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Mercedes' balancing act behind Hamilton's Spanish GP strategy

Mercedes' balancing act behind Hamilton's Spanish GP strategy

F1 News

Mercedes' balancing act behind Hamilton's Spanish GP strategy

Mercedes' balancing act behind Hamilton's Spanish GP strategy

Mercedes trackside engineering director Andrew Shovlin has revealed the "fine-tuning" that took place on the pit wall to perfect Lewis Hamilton's Spanish Grand Prix winning strategy.

Hamilton dropped behind Max Verstappen at the first corner of last weekend's race in Barcelona but recovered to record a third victory from four races to make his best start to a Formula 1 campaign.

Although unable to pass Verstappen before stopping for a second time, on fresh rubber Hamilton had no such problems after cruising up to the gearbox of his championship rival, finally making his move with six laps remaining.

In a Mercedes video, Shovlin explained: "The conditions were quite different to those that we had seen in free practice but from the runs that Lewis and Max were doing, we could see that the tyres were dropping and they were dropping a bit more than we expected from our pre-event simulations, where we actually thought a one-stop and a two-stop were very close in terms of performance.

"What we could start to see when we put that degradation and put it into our linear strategy tools was that the two stop was now coming out as a clear winner and the point that we actually decide to trigger the stop, well, really, that's the point where we are talking about calling the driver in and getting the pit crew out.

"But when we got into that second stint that was when we really started seriously thinking about making this happen. We are checking the degradation, so we are making sure that Lewis can actually catch up on that other set, we are making sure that when he does catch Max he has got the pace to be able to overtake him and for a lot of that stint, we were actually just reviewing the optimum lap.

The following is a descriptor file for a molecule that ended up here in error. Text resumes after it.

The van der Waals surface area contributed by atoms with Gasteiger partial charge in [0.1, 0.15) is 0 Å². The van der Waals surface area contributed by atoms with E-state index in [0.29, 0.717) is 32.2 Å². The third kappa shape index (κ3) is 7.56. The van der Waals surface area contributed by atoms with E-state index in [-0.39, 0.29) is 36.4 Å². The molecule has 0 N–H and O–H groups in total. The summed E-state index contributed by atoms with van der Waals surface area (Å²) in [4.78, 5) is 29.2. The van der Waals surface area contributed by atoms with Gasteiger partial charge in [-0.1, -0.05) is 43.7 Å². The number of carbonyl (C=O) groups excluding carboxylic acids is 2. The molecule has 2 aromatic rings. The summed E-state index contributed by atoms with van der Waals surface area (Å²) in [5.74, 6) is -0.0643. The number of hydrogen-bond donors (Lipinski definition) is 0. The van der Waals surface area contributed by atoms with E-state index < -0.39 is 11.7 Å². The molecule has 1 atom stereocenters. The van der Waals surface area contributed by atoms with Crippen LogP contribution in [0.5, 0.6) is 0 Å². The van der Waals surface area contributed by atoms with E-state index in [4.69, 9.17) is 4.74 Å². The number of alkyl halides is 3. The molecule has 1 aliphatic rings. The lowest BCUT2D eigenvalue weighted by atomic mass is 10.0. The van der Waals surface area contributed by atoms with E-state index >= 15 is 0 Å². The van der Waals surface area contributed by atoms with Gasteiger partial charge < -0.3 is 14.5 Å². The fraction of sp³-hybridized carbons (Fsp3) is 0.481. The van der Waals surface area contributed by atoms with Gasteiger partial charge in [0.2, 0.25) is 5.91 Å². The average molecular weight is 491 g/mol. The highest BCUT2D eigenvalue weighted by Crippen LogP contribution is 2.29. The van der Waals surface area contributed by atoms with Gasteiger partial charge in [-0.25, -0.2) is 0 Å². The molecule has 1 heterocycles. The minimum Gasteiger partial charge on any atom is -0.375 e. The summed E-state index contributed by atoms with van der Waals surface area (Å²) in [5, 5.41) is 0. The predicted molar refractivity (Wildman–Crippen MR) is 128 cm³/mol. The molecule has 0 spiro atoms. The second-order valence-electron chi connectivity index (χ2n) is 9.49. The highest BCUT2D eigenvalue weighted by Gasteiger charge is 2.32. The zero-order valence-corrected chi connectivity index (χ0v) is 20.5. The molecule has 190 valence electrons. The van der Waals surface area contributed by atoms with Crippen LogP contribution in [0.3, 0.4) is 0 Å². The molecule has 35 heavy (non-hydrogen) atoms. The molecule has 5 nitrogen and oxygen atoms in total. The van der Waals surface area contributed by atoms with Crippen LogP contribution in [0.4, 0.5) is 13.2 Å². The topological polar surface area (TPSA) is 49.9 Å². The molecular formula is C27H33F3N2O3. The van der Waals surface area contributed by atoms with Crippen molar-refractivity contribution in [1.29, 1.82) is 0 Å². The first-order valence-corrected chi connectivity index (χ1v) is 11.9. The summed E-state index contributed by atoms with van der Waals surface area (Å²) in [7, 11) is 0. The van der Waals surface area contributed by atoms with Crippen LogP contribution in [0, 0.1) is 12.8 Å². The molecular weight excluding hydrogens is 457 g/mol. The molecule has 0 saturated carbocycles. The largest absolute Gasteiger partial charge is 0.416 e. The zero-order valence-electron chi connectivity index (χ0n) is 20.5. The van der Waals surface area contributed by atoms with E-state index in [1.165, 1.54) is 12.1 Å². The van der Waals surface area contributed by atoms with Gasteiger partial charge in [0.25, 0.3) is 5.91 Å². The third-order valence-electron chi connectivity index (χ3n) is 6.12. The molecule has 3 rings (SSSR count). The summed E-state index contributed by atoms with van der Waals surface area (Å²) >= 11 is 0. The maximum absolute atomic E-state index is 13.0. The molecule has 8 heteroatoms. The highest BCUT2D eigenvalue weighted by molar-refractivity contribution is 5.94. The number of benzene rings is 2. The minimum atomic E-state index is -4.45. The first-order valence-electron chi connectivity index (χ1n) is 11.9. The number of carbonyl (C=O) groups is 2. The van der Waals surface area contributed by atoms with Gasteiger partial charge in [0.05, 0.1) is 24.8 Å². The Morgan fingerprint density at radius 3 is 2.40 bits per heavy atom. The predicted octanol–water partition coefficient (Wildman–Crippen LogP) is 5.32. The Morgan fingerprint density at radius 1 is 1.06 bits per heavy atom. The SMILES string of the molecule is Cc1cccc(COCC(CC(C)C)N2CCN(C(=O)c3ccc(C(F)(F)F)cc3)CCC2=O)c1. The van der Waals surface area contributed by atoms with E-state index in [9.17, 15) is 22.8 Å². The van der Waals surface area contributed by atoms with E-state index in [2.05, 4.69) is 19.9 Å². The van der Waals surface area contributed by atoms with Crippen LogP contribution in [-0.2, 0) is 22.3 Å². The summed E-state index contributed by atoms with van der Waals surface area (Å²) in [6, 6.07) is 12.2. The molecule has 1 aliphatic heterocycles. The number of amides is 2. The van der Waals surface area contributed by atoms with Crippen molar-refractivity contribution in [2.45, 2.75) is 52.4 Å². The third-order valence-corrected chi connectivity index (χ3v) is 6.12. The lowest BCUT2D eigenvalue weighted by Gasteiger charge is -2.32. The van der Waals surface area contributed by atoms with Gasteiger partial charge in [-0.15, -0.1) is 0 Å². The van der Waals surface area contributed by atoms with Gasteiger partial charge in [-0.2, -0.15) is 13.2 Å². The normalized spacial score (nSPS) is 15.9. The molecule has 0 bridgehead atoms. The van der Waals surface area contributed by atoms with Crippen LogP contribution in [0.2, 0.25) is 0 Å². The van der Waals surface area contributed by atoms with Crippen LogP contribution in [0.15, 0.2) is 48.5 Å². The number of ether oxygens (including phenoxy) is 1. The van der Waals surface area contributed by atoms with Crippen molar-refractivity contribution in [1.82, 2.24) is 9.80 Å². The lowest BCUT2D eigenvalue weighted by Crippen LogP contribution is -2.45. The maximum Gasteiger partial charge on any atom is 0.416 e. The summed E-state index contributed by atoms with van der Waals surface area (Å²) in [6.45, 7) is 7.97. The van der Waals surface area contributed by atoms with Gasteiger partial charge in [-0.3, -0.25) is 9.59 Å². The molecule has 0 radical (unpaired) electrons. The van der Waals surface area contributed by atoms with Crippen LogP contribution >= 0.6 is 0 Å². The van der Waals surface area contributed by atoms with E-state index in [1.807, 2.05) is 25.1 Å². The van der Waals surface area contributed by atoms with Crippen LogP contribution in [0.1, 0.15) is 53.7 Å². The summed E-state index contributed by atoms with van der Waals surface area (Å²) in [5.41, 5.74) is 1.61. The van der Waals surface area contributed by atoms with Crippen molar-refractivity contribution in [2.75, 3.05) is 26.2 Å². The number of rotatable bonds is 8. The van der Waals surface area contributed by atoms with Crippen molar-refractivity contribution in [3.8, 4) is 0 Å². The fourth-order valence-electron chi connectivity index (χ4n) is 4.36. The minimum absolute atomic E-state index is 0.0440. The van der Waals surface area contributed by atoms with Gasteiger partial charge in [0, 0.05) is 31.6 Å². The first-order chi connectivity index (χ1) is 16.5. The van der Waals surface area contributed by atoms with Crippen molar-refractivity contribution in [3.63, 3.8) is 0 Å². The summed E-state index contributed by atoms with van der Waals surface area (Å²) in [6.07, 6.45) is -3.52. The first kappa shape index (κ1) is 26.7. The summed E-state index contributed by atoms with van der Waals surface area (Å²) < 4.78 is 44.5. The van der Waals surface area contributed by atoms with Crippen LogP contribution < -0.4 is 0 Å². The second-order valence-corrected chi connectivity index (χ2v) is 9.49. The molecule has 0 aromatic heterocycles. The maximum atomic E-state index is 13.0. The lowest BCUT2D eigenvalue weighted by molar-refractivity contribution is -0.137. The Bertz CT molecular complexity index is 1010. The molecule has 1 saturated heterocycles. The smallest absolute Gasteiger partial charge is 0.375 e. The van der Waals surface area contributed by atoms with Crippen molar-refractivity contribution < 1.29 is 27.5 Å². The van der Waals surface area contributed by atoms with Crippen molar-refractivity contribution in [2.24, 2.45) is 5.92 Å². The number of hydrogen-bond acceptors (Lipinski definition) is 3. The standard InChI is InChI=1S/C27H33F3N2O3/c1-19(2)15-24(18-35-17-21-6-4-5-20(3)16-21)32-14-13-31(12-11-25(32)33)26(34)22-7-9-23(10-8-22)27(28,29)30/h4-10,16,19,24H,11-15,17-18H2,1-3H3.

"We knew it was somewhere in that [lap] 40 to 43 region and if we go too early, by the time he catches Max, his tyres haven’t got enough grip to be able to pass, if we go too late we haven’t given him enough laps remaining in the race to be able to actually catch and attack.

"So, as I said it was really just a case of finetuning, but the decision isn’t taken until we decide to actually pull the trigger and go for it.”

After the race, Hamilton commented he felt he could have passed Verstappen on track before pitting a second time but chose to trust his team and box for a second fresh set of medium Pirelli tyres.

As for why Mercedes chose to pit Hamilton rather than allow the race to play out uninterrupted, Shovlin added: "I think with the fresher tyres that were on Lewis's car it would have probably happened at some point because Max would have started to get pretty significant degradation towards the end of the race.

"However, if we had done that you then have the disadvantage almost of being the race leader and Max could have done to Lewis what we did to him.

"So, he could have converted to a two-stop as soon as Lewis had overtaken him, and this might have happened around the point that we decided to pull the trigger on the extra stop anyway."

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